This week, I planned to look at type designs in the movie “Citizen Kane.” But when I got up to more than 25 screenshots, I realized I was pushing the limits of what could be considered “fair use” of the copyrighted film. Since CreativePro.com strongly affirms artists’ rights and frowns on copyright violations, I decided instead to share a variety of my favorite film titles and use the opportunity to talk about the fair use doctrine of the United States copyright law.
Fair use is a concept that allows the limited use of copyrighted material for purposes of criticism, commentary, news reporting, research, teaching, scholarship, or parody. It’s a very tricky concept to define, however, so, I’ll try to explain it as best I can as I comment on the film titles below.
Here, from two of my favorite films, are the opening titles to “Citizen Kane” and John Ford’s “How Green Was My Valley” (which won the Academy Award for best picture in 1941). Both are terrific movies and pretty good titles. Click on any image for a larger version.
A number of today’s images are used with permission from the excellent website Steven Hill’s Movie Title Screens Page, which has more than 6,600 different title shots. The rest are from my personal DVD collection.
Fair use is measured against four factors by a judge, who tries to weigh the public’s rights to free expression against those of the copyright holder. There are no clear-cut rules for deciding what constitutes fair use and no automatic categories that are sure to pass muster.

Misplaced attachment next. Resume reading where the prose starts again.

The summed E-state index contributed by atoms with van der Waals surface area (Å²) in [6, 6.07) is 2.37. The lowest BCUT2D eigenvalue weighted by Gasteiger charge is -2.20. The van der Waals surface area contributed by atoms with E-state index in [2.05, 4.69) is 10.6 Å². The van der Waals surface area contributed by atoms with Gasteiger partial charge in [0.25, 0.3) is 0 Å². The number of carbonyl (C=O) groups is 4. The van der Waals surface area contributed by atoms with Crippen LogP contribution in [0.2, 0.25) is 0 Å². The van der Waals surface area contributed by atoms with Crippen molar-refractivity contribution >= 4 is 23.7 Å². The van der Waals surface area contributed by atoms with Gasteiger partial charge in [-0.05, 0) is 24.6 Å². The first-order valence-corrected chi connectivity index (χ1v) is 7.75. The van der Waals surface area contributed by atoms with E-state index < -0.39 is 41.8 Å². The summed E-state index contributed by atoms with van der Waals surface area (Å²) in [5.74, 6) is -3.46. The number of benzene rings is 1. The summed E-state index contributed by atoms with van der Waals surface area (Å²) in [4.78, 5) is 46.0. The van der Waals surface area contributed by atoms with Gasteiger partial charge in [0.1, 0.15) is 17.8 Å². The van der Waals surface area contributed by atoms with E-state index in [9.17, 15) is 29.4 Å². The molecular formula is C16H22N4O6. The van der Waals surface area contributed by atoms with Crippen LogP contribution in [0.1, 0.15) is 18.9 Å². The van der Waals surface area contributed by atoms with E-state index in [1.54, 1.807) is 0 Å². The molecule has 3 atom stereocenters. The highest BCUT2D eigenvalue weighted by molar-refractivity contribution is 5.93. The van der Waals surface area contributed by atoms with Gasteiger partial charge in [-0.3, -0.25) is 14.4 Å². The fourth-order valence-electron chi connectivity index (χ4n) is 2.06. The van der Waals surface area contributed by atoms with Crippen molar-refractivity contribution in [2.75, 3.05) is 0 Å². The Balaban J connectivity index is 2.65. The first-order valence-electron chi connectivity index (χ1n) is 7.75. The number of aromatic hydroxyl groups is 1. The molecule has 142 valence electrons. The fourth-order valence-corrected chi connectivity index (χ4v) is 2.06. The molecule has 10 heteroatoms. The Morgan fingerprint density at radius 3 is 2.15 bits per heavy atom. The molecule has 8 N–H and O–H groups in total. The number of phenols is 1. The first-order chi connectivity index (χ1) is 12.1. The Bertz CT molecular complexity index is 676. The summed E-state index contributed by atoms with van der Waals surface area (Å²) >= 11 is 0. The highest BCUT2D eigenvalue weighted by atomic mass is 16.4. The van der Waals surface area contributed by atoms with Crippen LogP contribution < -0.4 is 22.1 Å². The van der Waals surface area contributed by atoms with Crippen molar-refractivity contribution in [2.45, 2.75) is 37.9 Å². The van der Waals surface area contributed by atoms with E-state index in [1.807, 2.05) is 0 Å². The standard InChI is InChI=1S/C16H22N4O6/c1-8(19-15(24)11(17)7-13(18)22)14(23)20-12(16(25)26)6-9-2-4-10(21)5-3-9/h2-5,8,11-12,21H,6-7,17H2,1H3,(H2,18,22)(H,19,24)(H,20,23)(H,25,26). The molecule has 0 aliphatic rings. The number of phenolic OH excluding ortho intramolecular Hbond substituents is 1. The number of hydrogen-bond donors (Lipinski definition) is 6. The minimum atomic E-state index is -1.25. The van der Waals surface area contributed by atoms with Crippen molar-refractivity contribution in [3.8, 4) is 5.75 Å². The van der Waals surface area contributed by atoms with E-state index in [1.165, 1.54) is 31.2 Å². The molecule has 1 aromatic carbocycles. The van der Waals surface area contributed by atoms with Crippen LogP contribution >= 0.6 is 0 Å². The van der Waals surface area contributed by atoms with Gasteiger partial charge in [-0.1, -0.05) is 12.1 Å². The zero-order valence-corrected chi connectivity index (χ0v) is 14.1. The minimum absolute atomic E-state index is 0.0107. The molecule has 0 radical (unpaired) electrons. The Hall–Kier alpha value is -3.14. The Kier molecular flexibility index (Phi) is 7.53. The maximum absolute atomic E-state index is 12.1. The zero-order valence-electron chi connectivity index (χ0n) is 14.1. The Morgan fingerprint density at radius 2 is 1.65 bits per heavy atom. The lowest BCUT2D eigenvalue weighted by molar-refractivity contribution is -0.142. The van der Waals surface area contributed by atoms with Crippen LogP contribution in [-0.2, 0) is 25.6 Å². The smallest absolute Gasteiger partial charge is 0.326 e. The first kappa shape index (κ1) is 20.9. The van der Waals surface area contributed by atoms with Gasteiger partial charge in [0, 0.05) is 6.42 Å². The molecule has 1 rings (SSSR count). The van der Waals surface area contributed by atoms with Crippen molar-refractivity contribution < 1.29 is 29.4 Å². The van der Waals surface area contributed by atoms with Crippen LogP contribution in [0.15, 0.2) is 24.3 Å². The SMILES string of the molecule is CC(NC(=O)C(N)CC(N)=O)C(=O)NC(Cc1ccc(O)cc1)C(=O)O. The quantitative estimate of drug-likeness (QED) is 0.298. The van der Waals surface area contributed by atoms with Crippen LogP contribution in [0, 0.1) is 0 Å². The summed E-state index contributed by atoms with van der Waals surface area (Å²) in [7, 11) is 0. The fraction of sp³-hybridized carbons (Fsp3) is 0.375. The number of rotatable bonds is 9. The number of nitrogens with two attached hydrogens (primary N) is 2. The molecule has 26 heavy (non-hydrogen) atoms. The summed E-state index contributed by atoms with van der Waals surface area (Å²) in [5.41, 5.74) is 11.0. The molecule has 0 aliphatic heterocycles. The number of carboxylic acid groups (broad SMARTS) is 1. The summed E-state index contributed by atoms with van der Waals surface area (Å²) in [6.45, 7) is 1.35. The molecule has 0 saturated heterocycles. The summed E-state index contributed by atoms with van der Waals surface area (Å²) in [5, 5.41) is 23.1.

Here are several great three-dimensional titles from the 1950 version of “D.O.A.,” the 1949 King Vidor adaptation of Ayn Rand’s novel The Fountainhead (a must see if only for the architectural drawings), and Alfred Hitchcock’s 1939 spy thriller “The 39 Steps.”
The first factor in determining fair use is “the purpose and character” of the use: Is it for educational purposes, is it commercial or non-commercial, and is it generally for stimulating creativity or does it exploit the copyrighted work? A judge may require the user to demonstrate how the use advances knowledge or the progress of arts through the addition of something new (like commentary, context, or parody).
My favorite newspaper movie is Billy Wilder’s 1951 classic “Ace in the Hole,” which came out the year after one of Wilder’s more famous efforts, “Sunset Blvd.” “Ace in the Hole” is now available for the first time on DVD from The Criterion Collection.
The second factor in determining fair use is the “nature of the copyrighted work.” A fictional or creative work is more likely to be protected than a factual one — facts and ideas are separate from copyright. But the artistic quality of a work or even whether it was published is not necessarily a determining factor. More important is if there is an obvious public interest in the work being reproduced.
I love the movie “All About Eve,” from 1950, and particularly the credits’ typestyle, which was widely used by Twentieth Century Fox on a number of its films from that era, including another Joseph Mankiewicz comedy, the 1951 “People Will Talk”
Go to page 2 for more movies and more fair-use information.